Recent developments in pediatric atopic dermatitis include the discovery of filaggrin gene mutations and their possible role, a new appreciation of the epidermis' role in the immune system and renewed emphasis on patient education, an expert says.
And as clinicians' and researchers' understanding of AD has evolved, so has clinical practice.
"Recognizing the evidence regarding how the disease can disturb quality of life, two things I do differently than in the past are that I always ask patients about sleep disturbance and the impact of eczema on the individual and family," says Lawrence F. Eichenfield, professor, pediatrics and dermatology, and chief, pediatric and adolescent dermatology, Rady Children's Hospital, San Diego, and the University of California, San Diego.
"The most exciting information to emerge over the last few years relates to filaggrin," Dr. Eichenfield tells Dermatology Times.
More specifically, researchers now know that mutations in this gene cause the fairly common condition ichthyosis vulgaris.
"It's been shown that filaggrin mutations are responsible for barrier dysfunction in a significant subset of AD patients as well," Dr. Eichenfield says.
Moreover, having this filaggrin mutation is a very significant risk factor for AD and for asthma in patients with AD (Smith FJ et al. Nat Genet. 2006;38:337-342), though it's not a risk factor for asthma without AD.
As researchers around the world build upon studies that began in Europe, Dr. Eichenfield says, "It has been interesting to see that there are various different types of mutations that are present in AD. It's still uncertain how common these mutations are among all AD patients, with different mutations and differing prevalence regionally."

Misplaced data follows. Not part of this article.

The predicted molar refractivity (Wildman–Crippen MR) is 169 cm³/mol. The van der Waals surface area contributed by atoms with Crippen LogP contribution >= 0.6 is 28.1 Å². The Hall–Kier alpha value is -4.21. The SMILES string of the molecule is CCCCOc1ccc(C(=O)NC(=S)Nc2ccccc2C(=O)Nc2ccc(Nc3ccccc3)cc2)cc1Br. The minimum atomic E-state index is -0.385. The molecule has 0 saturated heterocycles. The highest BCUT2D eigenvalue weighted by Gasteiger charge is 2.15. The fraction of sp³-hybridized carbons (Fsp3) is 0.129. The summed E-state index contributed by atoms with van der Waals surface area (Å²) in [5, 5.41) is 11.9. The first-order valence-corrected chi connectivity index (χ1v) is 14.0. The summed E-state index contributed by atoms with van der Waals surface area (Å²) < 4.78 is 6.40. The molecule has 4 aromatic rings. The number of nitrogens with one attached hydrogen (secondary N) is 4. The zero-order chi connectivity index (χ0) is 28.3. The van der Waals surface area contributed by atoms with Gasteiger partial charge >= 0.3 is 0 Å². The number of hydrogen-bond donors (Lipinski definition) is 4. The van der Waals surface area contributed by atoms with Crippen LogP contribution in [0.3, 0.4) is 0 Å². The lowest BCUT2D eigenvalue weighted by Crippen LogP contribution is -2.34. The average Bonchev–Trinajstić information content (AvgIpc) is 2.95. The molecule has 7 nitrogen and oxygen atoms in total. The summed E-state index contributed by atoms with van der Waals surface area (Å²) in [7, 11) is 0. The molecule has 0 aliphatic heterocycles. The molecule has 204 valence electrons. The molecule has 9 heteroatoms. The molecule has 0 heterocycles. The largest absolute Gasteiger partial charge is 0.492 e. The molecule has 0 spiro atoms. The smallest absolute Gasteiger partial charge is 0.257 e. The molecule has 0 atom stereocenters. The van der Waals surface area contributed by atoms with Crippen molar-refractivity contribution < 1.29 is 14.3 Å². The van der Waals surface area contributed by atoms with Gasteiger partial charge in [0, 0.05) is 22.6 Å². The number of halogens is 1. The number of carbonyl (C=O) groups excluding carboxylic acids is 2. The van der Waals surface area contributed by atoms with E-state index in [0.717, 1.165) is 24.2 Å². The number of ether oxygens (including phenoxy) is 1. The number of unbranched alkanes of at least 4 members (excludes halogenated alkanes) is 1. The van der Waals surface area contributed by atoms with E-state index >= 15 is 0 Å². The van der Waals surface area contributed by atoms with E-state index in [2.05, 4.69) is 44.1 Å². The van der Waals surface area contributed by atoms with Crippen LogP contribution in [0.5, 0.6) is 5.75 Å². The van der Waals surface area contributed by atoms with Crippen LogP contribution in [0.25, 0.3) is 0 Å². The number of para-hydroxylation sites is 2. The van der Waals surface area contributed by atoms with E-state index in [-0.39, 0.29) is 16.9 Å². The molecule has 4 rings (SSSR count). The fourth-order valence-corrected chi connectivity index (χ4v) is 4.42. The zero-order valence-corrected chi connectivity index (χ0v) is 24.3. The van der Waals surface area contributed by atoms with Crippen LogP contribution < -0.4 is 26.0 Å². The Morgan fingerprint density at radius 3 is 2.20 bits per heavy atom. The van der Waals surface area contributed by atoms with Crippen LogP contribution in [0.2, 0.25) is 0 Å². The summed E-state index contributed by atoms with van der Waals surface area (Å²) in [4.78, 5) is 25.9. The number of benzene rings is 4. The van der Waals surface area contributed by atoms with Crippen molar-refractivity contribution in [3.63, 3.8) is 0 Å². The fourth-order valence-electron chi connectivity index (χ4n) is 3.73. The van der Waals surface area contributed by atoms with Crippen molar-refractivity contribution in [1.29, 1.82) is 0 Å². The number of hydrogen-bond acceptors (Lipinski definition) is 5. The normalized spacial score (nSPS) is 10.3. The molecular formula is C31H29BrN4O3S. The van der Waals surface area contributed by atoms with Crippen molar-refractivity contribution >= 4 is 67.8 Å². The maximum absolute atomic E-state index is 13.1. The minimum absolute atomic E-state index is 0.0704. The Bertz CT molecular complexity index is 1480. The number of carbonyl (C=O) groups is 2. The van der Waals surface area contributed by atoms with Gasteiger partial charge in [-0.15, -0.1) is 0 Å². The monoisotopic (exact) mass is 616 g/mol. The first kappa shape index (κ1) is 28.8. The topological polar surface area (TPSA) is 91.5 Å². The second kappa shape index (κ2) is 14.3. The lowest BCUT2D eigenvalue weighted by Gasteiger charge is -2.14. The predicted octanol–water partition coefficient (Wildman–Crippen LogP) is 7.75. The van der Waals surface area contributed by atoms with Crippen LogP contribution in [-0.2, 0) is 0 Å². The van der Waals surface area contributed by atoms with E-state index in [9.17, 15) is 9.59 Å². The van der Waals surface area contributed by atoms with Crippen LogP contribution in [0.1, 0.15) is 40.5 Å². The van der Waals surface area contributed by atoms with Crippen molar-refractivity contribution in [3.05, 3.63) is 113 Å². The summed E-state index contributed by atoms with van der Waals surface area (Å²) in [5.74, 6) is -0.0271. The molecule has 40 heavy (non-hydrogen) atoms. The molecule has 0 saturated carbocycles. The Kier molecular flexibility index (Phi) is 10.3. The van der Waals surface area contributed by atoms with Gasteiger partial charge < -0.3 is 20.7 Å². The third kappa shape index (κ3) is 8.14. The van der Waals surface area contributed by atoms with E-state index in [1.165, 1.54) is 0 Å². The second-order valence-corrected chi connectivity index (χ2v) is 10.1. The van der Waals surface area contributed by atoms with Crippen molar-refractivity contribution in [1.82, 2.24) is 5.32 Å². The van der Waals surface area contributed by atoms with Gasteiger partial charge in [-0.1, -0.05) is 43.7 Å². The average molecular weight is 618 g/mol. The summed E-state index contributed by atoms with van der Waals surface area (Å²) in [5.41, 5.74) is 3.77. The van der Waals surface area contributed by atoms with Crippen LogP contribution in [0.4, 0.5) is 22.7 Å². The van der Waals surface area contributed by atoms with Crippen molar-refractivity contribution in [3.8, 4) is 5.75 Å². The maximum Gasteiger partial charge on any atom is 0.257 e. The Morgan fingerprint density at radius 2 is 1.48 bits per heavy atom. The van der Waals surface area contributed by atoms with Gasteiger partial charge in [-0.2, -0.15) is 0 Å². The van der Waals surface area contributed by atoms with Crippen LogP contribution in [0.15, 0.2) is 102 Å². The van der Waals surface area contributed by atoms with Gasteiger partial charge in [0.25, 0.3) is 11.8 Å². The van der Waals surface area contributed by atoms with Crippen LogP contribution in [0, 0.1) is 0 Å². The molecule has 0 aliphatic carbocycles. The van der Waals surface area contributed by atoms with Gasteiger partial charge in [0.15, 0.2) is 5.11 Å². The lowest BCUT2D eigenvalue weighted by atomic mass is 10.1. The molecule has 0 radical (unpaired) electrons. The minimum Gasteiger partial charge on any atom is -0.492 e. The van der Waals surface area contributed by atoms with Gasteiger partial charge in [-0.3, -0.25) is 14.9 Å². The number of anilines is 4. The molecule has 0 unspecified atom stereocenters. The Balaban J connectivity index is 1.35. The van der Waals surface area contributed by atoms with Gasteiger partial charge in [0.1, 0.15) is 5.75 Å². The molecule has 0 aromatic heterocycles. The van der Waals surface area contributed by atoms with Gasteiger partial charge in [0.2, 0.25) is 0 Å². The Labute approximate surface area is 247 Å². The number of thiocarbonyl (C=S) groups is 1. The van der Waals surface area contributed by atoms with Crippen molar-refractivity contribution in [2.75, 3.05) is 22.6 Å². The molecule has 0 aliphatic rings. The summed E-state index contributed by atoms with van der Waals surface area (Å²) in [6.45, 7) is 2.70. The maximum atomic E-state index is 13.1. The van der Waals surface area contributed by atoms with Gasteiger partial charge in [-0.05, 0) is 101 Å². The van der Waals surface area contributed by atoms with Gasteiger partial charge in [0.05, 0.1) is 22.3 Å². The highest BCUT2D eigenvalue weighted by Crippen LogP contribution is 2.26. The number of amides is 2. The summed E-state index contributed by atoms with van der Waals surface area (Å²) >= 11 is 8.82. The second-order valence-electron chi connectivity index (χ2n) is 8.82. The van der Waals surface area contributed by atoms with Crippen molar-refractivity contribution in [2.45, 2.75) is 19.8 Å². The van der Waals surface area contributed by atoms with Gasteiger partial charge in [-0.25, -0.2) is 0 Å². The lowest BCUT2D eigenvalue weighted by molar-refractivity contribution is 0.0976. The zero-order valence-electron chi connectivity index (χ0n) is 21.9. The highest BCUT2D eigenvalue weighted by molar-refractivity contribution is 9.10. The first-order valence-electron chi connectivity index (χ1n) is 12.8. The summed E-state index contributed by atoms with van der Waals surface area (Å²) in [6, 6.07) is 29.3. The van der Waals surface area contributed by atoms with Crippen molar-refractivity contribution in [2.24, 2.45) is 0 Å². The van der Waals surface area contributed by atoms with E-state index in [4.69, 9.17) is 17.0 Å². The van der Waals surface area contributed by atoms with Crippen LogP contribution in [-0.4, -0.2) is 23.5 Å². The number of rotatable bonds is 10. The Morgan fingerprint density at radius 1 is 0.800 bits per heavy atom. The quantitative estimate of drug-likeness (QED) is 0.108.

However, he says there is evidence that filaggrin mutations are associated with a tendency to develop more allergies (and allergic AD) over time, as well as with a higher risk of having persistent AD into older adolescence and adulthood.
Researchers' appreciation of the epidermis' role in the immune system also is evolving.
"People used to think of the epidermis as a passive location for immune activity - that cells would percolate up from the dermis to respond to antigens," Dr. Eichenfield says.
But now, researchers know that a significant amount of immune activity occurs in the skin; that keratinocytes express toll-like receptors; and that the epidermis plays an active role in regulating innate immune activity and in interacting with cathelicidins, he says.
At the same time, he says, "I am very interested in the research from Dr. Richard Gallo's group that has studied how vitamin D may mediate cathelicidins in the skin (Schauber J et al. J Clin Invest. 2007;117(3):803-811)."
Since vitamin D appears to upregulate the innate immune system, Dr. Eichenfield says, "It will be interesting to see whether oral or topical vitamin D can influence skin immunity and perhaps the course of AD."
In keeping with dermatologists' growing appreciation of the skin's role in the immune system, Dr. Eichenfield says, "I am trying to get people to think of the skin's barrier function as not just a structural barrier, but also a functional one."
Along with physically blocking intrusion, he says, the skin also can signal the body to mount a response to such intrusions or barrier breakdowns.